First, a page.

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Zeus: Analyzing safety of smart contractsby adriancolyer Friday March 9th, 2018 at 12:19 PM

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Zeus: Analyzing safety of smart contracts Kalra et al., NDSS’18

I’m sure many readers of The Morning Paper are also relatively experienced programmers. So how does this challenge sound? I want you to write a program that has to run in a concurrent environment under Byzantine circumstances where any adversary can invoke your program with any arguments of their choosing. The environment in which your program executes (and hence any direct or indirect environmental dependencies) is also under adversary control. If you make a single exploitable mistake or oversight in the implementation, or even in the logical design of the program, then either you personally or perhaps the users of your program could lose a substantial amount of money. Where your program will run, there is no legal recourse if things go wrong. Oh, and once you release the first version of your program, you can never change it. It has be right first time.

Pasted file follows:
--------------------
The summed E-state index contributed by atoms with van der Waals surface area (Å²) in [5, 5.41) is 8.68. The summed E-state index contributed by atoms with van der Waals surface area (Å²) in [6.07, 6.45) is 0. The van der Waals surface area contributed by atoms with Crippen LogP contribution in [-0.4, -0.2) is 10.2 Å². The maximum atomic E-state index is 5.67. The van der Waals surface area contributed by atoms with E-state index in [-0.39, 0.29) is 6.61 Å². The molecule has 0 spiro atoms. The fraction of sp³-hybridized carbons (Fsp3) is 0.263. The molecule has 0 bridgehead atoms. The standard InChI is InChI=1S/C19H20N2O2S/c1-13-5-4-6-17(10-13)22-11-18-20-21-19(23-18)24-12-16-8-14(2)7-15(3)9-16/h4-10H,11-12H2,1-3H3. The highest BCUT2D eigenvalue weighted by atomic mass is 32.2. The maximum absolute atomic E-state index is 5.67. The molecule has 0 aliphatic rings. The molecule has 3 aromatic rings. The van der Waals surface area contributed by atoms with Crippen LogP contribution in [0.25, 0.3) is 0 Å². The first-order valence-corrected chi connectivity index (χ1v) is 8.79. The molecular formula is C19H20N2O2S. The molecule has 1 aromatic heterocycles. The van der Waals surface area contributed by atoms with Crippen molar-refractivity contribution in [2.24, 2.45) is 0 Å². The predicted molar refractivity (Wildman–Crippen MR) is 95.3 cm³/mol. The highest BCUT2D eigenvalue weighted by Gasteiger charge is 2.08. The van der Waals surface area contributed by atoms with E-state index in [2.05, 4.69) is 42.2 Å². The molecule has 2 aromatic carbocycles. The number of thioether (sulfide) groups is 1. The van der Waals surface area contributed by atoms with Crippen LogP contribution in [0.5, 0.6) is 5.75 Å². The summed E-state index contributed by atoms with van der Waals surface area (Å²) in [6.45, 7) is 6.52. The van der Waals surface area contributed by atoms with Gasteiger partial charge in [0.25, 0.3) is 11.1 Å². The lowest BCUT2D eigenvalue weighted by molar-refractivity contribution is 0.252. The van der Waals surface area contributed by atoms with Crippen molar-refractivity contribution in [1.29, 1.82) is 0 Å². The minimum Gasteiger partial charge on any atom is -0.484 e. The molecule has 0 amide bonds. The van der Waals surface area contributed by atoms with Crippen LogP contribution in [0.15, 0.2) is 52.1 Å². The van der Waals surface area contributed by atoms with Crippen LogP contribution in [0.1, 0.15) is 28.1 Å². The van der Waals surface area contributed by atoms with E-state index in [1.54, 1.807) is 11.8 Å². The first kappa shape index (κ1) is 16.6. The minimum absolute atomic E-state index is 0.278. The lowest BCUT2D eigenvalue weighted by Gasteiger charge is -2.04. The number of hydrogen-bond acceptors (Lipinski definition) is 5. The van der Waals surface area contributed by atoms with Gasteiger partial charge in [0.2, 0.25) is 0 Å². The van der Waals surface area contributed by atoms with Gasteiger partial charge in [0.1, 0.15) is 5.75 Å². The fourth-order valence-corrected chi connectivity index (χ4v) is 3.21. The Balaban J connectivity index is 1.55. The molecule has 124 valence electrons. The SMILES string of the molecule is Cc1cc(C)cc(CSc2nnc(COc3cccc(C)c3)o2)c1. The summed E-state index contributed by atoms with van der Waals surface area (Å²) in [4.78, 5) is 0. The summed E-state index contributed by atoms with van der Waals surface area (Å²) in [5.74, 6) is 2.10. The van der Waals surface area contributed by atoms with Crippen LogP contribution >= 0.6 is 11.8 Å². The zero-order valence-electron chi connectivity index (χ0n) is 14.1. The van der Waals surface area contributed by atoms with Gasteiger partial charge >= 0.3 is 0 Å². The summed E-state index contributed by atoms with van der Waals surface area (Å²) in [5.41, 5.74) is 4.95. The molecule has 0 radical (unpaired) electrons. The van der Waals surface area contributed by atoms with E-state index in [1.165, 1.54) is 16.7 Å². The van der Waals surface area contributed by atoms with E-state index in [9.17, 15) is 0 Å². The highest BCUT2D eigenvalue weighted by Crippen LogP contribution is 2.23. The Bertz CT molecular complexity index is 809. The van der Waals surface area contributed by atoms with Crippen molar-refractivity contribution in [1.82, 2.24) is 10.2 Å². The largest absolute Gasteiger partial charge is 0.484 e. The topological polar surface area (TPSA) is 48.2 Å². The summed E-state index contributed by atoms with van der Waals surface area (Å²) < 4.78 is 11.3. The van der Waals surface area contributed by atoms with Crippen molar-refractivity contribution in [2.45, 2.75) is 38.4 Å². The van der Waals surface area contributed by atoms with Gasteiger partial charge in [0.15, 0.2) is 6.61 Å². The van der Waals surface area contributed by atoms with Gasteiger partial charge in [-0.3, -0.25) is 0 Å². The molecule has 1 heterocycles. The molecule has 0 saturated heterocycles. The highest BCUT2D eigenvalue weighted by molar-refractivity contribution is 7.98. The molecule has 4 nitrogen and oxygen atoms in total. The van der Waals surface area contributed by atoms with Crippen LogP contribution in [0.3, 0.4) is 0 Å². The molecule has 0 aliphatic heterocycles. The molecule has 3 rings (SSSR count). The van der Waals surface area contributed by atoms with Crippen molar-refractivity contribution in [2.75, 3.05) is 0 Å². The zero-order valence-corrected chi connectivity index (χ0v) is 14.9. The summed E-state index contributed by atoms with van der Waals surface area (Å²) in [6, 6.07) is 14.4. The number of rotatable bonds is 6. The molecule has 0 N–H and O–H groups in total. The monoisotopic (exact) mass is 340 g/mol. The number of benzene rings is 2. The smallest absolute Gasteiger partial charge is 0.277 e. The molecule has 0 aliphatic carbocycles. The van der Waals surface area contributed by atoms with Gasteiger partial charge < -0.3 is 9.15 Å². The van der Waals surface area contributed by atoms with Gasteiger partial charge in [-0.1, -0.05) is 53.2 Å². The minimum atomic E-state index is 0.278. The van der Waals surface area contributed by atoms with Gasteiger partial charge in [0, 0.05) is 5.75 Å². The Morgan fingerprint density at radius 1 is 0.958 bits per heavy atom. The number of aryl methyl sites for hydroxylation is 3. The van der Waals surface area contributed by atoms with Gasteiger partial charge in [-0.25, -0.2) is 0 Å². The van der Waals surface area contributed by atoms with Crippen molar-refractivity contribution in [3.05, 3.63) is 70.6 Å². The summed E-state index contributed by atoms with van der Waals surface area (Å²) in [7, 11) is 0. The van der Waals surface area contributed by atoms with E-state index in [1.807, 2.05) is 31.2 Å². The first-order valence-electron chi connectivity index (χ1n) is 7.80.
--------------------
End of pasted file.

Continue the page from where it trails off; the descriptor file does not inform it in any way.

I don’t think there are many experienced programmers that would fancy taking on this challenge. But call it ‘writing a smart contract’ and programmers are lining up around the block to have a go! Most of them it seems, get it wrong.

Zeus is a framework for verifying the correctness and fairness of smart contracts: